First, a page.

The only way to gain trust and keep your customers happy is to be clear and upfront with then from the outset.

If you are cultivating your opt-in list to send out a newsletter, tell your customers how frequently you’ll contact them.

If you want to send a newsletter and occasional email marketing messages or offers, again let them know. If possible, offer a choice of messages so they can opt-in, for example, to your newsletter but not your other emails.

Giving them choice and being open and honest about what you intend to do with their email address will generate that all important trust that’s vital for strong and lasting customer relations.

Divide and conquer

As mentioned above, splitting your email marketing list and offering different communications that people can opt in and out of will help you target your marketing efforts.

That way, you won’t cheese off half your customers.

Get personal

Don’t send out generic emails addresses to ‘Sir or Madam’. Use their name and make your communications personal.

So, is using an opt-in list spam?

Not in my book.

People who want to receive your news and offers gave those email addresses. So, provided you stick to your promise of what you’ll send them and when, how can that possibly be seen as spam?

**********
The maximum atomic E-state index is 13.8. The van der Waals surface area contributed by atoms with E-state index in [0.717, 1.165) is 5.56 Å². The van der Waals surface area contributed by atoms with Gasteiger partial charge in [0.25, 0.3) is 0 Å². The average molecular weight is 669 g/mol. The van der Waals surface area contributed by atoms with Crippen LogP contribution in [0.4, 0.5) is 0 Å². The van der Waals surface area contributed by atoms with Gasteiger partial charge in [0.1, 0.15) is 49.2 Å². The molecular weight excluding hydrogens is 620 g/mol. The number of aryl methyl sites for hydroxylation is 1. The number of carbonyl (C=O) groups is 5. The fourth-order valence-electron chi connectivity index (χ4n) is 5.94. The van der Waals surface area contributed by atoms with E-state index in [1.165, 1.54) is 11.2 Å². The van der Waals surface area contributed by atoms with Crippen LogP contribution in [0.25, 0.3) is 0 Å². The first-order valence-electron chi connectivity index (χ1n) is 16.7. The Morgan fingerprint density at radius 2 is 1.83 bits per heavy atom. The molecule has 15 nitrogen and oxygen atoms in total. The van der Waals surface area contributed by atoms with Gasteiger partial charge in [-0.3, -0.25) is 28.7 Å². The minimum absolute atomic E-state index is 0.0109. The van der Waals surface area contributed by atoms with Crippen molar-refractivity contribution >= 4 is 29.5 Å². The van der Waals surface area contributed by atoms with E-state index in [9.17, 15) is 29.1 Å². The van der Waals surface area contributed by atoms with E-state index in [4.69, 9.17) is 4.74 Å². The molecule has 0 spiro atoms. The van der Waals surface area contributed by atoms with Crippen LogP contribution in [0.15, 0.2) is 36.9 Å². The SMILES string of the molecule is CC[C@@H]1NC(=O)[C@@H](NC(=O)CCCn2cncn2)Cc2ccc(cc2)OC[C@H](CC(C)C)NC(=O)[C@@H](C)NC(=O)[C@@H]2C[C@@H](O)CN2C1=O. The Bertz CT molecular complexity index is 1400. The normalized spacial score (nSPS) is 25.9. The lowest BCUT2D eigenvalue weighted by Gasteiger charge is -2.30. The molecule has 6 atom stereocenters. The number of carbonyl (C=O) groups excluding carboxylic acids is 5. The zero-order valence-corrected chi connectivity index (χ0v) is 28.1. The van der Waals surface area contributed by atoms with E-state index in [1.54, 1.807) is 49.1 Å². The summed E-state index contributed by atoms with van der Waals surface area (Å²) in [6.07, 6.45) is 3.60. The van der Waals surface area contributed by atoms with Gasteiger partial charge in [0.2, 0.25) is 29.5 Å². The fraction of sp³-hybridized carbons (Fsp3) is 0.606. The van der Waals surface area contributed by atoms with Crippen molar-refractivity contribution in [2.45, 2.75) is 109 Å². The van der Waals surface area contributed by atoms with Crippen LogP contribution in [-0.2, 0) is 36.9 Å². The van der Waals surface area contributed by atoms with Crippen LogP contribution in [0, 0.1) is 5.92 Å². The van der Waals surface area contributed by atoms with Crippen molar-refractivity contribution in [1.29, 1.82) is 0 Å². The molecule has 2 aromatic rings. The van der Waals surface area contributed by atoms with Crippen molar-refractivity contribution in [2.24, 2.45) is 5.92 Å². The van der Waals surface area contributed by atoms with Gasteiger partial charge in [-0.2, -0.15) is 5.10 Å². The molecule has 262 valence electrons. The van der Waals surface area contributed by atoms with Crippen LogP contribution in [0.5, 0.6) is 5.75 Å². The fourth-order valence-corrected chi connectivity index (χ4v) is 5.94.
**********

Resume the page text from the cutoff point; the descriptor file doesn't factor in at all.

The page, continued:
After all, Wikipedia defines Spam as:

…the use of electronic messaging systems to send unsolicited bulk messages, especially advertising, indiscriminately.

And, as your list has opted in to your messages they’re not unsolicited.

Over to you

What do you think about this issue?

What do you class as spam?

Leave your comments below and give us your take on this contentious issue.


Sally Ormond – Copywriter

Email Marketing Check List

Email marketing and newsletter marketing are great.

They allow you to quickly contact thousands of customers in one go.

But the speed can sometimes be the downfall of many marketers, because once they’ve hit send, their message is out there – mistakes and all.

Email marketing check list

But that’s just the tip of the ice berg.

More seriously, they could easily fall foul of the CAN-SPAM Act, which provides the rules and regulations that have to be abided by for those undertaking commercial emailing and provides recipients of emails the right to make you stop sending them.

When undertaking email marketing, all your messages have to comply with the Act:

  • You must not use misleading, deceptive or false information in your “To”, “From”, “Reply to”, subject line etc. You must specify whether the email is from a company or individual and the subject line must reflect the content of the email.
  • Your physical postal address must be supplied on all emails.
  • You must include an opt-out link and deal with every request promptly.
  • Use a legitimate email service provider.

Always check before hitting send

We are all human so, occasionally, things go wrong.

But continuously sending out emails and newsletters that contain numerous errors is just sloppy.